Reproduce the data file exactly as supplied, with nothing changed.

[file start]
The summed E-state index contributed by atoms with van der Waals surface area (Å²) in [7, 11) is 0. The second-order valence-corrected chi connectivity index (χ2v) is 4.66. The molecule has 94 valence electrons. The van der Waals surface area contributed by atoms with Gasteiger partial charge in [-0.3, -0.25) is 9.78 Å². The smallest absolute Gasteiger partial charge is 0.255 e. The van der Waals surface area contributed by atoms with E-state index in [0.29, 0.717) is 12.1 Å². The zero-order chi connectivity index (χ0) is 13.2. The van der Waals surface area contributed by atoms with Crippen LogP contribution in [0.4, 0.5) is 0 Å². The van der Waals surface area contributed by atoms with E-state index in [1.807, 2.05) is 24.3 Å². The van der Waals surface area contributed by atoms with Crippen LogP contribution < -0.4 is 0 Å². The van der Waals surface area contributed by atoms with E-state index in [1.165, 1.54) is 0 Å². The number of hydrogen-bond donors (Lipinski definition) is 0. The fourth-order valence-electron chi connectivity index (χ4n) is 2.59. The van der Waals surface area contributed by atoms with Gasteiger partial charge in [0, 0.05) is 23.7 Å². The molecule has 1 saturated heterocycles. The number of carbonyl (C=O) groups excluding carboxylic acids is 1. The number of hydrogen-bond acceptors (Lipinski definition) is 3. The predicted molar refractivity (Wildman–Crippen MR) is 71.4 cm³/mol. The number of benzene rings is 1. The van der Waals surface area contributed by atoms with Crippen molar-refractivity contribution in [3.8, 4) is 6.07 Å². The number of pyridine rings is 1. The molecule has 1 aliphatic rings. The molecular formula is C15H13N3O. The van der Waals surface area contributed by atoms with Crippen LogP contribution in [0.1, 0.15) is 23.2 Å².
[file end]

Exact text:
The summed E-state index contributed by atoms with van der Waals surface area (Å²) in [7, 11) is 0. The second-order valence-corrected chi connectivity index (χ2v) is 4.66. The molecule has 94 valence electrons. The van der Waals surface area contributed by atoms with Gasteiger partial charge in [-0.3, -0.25) is 9.78 Å². The smallest absolute Gasteiger partial charge is 0.255 e. The van der Waals surface area contributed by atoms with E-state index in [0.29, 0.717) is 12.1 Å². The zero-order chi connectivity index (χ0) is 13.2. The van der Waals surface area contributed by atoms with Crippen LogP contribution in [0.4, 0.5) is 0 Å². The van der Waals surface area contributed by atoms with E-state index in [1.807, 2.05) is 24.3 Å². The van der Waals surface area contributed by atoms with Crippen LogP contribution < -0.4 is 0 Å². The van der Waals surface area contributed by atoms with E-state index in [1.165, 1.54) is 0 Å². The number of hydrogen-bond donors (Lipinski definition) is 0. The fourth-order valence-electron chi connectivity index (χ4n) is 2.59. The van der Waals surface area contributed by atoms with Gasteiger partial charge in [0, 0.05) is 23.7 Å². The molecule has 1 saturated heterocycles. The number of carbonyl (C=O) groups excluding carboxylic acids is 1. The number of hydrogen-bond acceptors (Lipinski definition) is 3. The predicted molar refractivity (Wildman–Crippen MR) is 71.4 cm³/mol. The number of benzene rings is 1. The van der Waals surface area contributed by atoms with Crippen molar-refractivity contribution in [3.8, 4) is 6.07 Å². The number of pyridine rings is 1. The molecule has 1 aliphatic rings. The molecular formula is C15H13N3O. The van der Waals surface area contributed by atoms with Crippen LogP contribution in [0.1, 0.15) is 23.2 Å².